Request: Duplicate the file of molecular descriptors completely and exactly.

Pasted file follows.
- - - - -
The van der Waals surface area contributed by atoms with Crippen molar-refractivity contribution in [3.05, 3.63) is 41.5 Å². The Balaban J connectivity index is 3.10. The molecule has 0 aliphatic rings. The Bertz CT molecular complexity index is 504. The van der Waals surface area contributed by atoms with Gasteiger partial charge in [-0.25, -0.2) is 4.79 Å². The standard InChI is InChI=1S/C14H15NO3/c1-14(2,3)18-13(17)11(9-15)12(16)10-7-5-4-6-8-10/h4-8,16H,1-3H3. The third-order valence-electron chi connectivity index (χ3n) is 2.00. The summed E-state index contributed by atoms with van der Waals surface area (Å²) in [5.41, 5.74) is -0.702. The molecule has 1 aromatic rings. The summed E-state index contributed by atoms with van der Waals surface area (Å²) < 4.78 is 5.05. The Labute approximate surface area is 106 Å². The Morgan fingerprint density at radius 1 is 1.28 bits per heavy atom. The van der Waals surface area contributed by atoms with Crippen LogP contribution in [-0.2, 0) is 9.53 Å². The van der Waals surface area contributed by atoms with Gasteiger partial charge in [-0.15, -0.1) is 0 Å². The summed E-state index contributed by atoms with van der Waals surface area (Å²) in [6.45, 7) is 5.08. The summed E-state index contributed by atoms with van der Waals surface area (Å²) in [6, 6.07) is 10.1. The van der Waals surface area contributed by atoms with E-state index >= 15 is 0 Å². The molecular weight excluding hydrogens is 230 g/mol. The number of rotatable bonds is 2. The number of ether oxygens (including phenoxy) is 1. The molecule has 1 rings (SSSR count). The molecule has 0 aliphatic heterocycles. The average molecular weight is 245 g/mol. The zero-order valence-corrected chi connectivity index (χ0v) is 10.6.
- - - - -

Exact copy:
The van der Waals surface area contributed by atoms with Crippen molar-refractivity contribution in [3.05, 3.63) is 41.5 Å². The Balaban J connectivity index is 3.10. The molecule has 0 aliphatic rings. The Bertz CT molecular complexity index is 504. The van der Waals surface area contributed by atoms with Gasteiger partial charge in [-0.25, -0.2) is 4.79 Å². The standard InChI is InChI=1S/C14H15NO3/c1-14(2,3)18-13(17)11(9-15)12(16)10-7-5-4-6-8-10/h4-8,16H,1-3H3. The third-order valence-electron chi connectivity index (χ3n) is 2.00. The summed E-state index contributed by atoms with van der Waals surface area (Å²) in [5.41, 5.74) is -0.702. The molecule has 1 aromatic rings. The summed E-state index contributed by atoms with van der Waals surface area (Å²) < 4.78 is 5.05. The Labute approximate surface area is 106 Å². The Morgan fingerprint density at radius 1 is 1.28 bits per heavy atom. The van der Waals surface area contributed by atoms with Crippen LogP contribution in [-0.2, 0) is 9.53 Å². The van der Waals surface area contributed by atoms with Gasteiger partial charge in [-0.15, -0.1) is 0 Å². The summed E-state index contributed by atoms with van der Waals surface area (Å²) in [6.45, 7) is 5.08. The summed E-state index contributed by atoms with van der Waals surface area (Å²) in [6, 6.07) is 10.1. The van der Waals surface area contributed by atoms with E-state index >= 15 is 0 Å². The molecular weight excluding hydrogens is 230 g/mol. The number of rotatable bonds is 2. The number of ether oxygens (including phenoxy) is 1. The molecule has 1 rings (SSSR count). The molecule has 0 aliphatic heterocycles. The average molecular weight is 245 g/mol. The zero-order valence-corrected chi connectivity index (χ0v) is 10.6.